Contractors, volunteers and members of the Georgia National Guard helped move this car on Thursday. It was one of more than 2,000 vehicles abandoned Tuesday when a wicked winter storm left roads covered in ice. Brant Sanderlin /MCT/Landov hide caption

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Staff Sgt. Anthony Orsi, left, and Staff Sgt. Raymond Novak of the Army National Guard helped Lauren Gates (in vehicle) retrieve her car Thursday from the Cumberland Boulevard exit ramp along I-75 North in Atlanta. Guard members and police were working to reunite drivers with more than 2,000 cars. Daniel Shirey/Getty Images hide caption

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A winter storm dumped snow Tuesday along Interstate 20/59 near downtown Birmingham and on other parts of central and southern Alabama. Tamika Moore/Al.com /Landov hide caption

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Tuesday night's forecast for the lower 48 states shows temperatures below freezing (the shades of blue and purple) across most of the nation. National Weather Service hide caption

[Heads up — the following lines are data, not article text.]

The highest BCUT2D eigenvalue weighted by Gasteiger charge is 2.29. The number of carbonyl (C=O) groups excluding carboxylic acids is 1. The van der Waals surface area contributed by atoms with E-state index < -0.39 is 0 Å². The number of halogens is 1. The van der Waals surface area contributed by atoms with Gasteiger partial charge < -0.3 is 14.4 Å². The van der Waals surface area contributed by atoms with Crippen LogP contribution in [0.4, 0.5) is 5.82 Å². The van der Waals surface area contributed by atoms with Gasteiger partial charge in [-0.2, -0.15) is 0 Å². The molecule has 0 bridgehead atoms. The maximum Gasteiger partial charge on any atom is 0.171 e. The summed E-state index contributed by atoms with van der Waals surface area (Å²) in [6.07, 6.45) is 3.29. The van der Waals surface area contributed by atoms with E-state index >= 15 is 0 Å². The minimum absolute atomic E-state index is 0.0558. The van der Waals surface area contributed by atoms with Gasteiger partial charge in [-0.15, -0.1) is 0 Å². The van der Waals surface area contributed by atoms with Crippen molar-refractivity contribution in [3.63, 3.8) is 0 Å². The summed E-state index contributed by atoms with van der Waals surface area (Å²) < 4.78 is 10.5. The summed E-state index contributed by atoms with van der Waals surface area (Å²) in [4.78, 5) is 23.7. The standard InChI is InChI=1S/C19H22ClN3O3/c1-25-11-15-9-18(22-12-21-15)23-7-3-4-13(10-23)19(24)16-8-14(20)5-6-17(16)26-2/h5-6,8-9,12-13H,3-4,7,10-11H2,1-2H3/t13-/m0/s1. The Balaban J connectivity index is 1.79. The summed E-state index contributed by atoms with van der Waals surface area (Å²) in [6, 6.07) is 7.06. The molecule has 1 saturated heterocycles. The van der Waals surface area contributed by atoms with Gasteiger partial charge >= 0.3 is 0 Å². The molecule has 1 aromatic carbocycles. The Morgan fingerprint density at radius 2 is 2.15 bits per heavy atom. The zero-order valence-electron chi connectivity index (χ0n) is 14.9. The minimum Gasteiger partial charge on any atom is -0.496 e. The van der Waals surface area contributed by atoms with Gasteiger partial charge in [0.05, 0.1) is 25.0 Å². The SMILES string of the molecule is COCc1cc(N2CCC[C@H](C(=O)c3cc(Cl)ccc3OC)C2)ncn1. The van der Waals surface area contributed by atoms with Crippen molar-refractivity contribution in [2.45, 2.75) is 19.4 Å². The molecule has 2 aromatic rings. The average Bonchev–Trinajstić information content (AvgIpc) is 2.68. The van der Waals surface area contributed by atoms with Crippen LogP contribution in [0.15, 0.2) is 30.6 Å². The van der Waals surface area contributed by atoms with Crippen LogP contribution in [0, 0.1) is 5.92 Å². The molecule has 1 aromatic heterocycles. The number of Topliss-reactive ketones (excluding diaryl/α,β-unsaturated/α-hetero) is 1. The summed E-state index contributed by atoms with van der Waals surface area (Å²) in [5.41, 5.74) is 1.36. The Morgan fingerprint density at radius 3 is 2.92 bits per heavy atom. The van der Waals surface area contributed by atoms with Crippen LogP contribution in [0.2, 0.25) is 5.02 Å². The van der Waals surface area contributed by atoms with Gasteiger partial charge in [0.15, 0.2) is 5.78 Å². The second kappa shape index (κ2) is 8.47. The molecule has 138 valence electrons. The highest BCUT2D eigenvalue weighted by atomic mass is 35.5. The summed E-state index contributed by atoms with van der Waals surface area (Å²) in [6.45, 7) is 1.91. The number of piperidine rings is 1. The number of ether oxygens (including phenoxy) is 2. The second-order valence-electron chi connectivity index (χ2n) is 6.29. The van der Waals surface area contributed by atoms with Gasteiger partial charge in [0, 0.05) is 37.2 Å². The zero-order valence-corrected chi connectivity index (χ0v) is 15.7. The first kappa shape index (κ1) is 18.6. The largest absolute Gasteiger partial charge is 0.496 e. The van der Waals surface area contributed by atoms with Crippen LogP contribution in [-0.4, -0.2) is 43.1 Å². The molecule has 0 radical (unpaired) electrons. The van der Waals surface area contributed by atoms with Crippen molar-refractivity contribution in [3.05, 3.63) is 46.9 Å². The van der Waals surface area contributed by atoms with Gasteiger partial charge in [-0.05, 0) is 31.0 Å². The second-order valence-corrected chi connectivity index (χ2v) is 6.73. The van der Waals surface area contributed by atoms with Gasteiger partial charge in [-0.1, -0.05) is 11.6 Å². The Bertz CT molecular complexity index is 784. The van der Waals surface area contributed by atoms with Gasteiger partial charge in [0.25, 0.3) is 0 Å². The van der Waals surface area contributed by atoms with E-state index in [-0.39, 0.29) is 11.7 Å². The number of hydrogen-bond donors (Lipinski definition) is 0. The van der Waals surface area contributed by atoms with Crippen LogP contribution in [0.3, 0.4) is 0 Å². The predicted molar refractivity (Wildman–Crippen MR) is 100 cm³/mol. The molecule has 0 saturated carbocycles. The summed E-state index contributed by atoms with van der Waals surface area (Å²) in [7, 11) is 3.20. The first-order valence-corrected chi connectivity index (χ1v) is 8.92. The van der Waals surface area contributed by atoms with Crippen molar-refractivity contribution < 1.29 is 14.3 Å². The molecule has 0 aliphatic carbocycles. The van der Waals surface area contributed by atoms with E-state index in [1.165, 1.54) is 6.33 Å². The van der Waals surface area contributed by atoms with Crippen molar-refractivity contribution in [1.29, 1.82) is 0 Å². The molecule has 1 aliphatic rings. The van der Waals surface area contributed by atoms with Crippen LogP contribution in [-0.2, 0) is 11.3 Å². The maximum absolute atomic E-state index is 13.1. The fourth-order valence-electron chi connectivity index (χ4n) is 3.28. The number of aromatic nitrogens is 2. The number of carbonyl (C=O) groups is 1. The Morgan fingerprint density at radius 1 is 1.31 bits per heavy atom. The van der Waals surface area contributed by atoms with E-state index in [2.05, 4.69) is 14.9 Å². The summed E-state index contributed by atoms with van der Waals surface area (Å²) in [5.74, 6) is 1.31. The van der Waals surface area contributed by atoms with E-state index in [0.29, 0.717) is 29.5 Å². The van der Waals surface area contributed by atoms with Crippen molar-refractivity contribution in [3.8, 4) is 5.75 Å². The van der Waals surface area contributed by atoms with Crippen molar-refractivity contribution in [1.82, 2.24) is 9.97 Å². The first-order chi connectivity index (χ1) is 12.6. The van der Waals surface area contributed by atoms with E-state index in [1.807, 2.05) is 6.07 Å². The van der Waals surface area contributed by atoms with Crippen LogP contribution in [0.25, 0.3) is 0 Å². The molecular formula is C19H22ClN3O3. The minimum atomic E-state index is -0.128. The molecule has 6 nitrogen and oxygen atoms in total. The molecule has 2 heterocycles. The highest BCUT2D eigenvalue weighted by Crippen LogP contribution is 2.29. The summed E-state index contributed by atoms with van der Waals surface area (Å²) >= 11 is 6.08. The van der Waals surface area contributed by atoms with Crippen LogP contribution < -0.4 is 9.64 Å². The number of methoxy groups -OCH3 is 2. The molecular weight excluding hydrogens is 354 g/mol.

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Here we go again. Earlier this month in St. Louis, Jerome Harris bundled up against frigid temperatures. Now, cold air is again rushing south from the Arctic and a "bomb" of a storm is brewing across much of the Eastern half of the nation. Jeff Roberson/AP hide caption

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From the NPR Newscast: 'Bombogenesis'

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At the Australian Bat Clinic in Queensland, 15 baby flying foxes (bats) were lined up and ready to be fed Thursday. They were brought there to get out of the extreme heat, which has killed hundreds of thousands of bats. Trish Wimberley/AP hide caption

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Hell, Mich., is embracing its frozen fame. The town's Facebook page now features this photo from 2003. Keasha LeClear-Morse/Facebook.com/gotohellmichigan hide caption

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A man walks through a steam cloud in frigid cold temperatures Tuesday in Manhattan. Brendan McDermid /Reuters/Landov hide caption

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Ice has built up along Lake Michigan in Chicago as temperatures have plunged in recent days. A dip in the polar vortex is to blame. Scott Olson/Getty Images hide caption

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On 'Morning Edition': science writer Andrew Freedman talks with NPR's David Greene about the polar vortex

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